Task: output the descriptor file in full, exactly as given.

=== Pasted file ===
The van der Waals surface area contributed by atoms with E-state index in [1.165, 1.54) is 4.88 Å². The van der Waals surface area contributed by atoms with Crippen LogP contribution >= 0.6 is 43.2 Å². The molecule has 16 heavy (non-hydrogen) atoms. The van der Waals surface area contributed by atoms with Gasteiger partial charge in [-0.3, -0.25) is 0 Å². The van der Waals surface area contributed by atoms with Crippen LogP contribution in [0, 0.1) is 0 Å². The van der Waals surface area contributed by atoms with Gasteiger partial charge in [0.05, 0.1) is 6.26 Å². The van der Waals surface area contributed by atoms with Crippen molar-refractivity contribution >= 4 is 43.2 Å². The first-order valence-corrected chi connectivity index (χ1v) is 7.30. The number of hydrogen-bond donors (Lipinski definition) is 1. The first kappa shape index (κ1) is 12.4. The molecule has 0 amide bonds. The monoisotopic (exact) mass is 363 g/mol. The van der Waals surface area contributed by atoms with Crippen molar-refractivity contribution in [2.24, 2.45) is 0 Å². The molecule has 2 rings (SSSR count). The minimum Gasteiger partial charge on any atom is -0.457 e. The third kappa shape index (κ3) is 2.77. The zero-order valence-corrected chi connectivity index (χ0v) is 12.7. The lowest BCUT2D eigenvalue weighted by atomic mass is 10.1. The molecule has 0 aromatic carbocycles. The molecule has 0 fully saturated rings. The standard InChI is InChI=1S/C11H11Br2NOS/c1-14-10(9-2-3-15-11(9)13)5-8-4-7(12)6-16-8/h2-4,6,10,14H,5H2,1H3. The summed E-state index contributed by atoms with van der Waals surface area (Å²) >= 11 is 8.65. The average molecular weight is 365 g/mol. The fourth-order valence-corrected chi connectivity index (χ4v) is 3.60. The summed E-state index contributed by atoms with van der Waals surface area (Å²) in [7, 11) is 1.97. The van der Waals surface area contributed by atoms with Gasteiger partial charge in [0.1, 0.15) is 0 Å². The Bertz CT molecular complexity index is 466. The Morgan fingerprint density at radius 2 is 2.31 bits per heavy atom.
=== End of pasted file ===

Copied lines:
The van der Waals surface area contributed by atoms with E-state index in [1.165, 1.54) is 4.88 Å². The van der Waals surface area contributed by atoms with Crippen LogP contribution >= 0.6 is 43.2 Å². The molecule has 16 heavy (non-hydrogen) atoms. The van der Waals surface area contributed by atoms with Gasteiger partial charge in [-0.3, -0.25) is 0 Å². The van der Waals surface area contributed by atoms with Crippen LogP contribution in [0, 0.1) is 0 Å². The van der Waals surface area contributed by atoms with Gasteiger partial charge in [0.05, 0.1) is 6.26 Å². The van der Waals surface area contributed by atoms with Crippen molar-refractivity contribution >= 4 is 43.2 Å². The first-order valence-corrected chi connectivity index (χ1v) is 7.30. The number of hydrogen-bond donors (Lipinski definition) is 1. The first kappa shape index (κ1) is 12.4. The molecule has 0 amide bonds. The monoisotopic (exact) mass is 363 g/mol. The van der Waals surface area contributed by atoms with Crippen molar-refractivity contribution in [2.24, 2.45) is 0 Å². The molecule has 2 rings (SSSR count). The minimum Gasteiger partial charge on any atom is -0.457 e. The third kappa shape index (κ3) is 2.77. The zero-order valence-corrected chi connectivity index (χ0v) is 12.7. The lowest BCUT2D eigenvalue weighted by atomic mass is 10.1. The molecule has 0 aromatic carbocycles. The molecule has 0 fully saturated rings. The standard InChI is InChI=1S/C11H11Br2NOS/c1-14-10(9-2-3-15-11(9)13)5-8-4-7(12)6-16-8/h2-4,6,10,14H,5H2,1H3. The summed E-state index contributed by atoms with van der Waals surface area (Å²) >= 11 is 8.65. The average molecular weight is 365 g/mol. The fourth-order valence-corrected chi connectivity index (χ4v) is 3.60. The summed E-state index contributed by atoms with van der Waals surface area (Å²) in [7, 11) is 1.97. The van der Waals surface area contributed by atoms with Gasteiger partial charge in [0.1, 0.15) is 0 Å². The Bertz CT molecular complexity index is 466. The Morgan fingerprint density at radius 2 is 2.31 bits per heavy atom.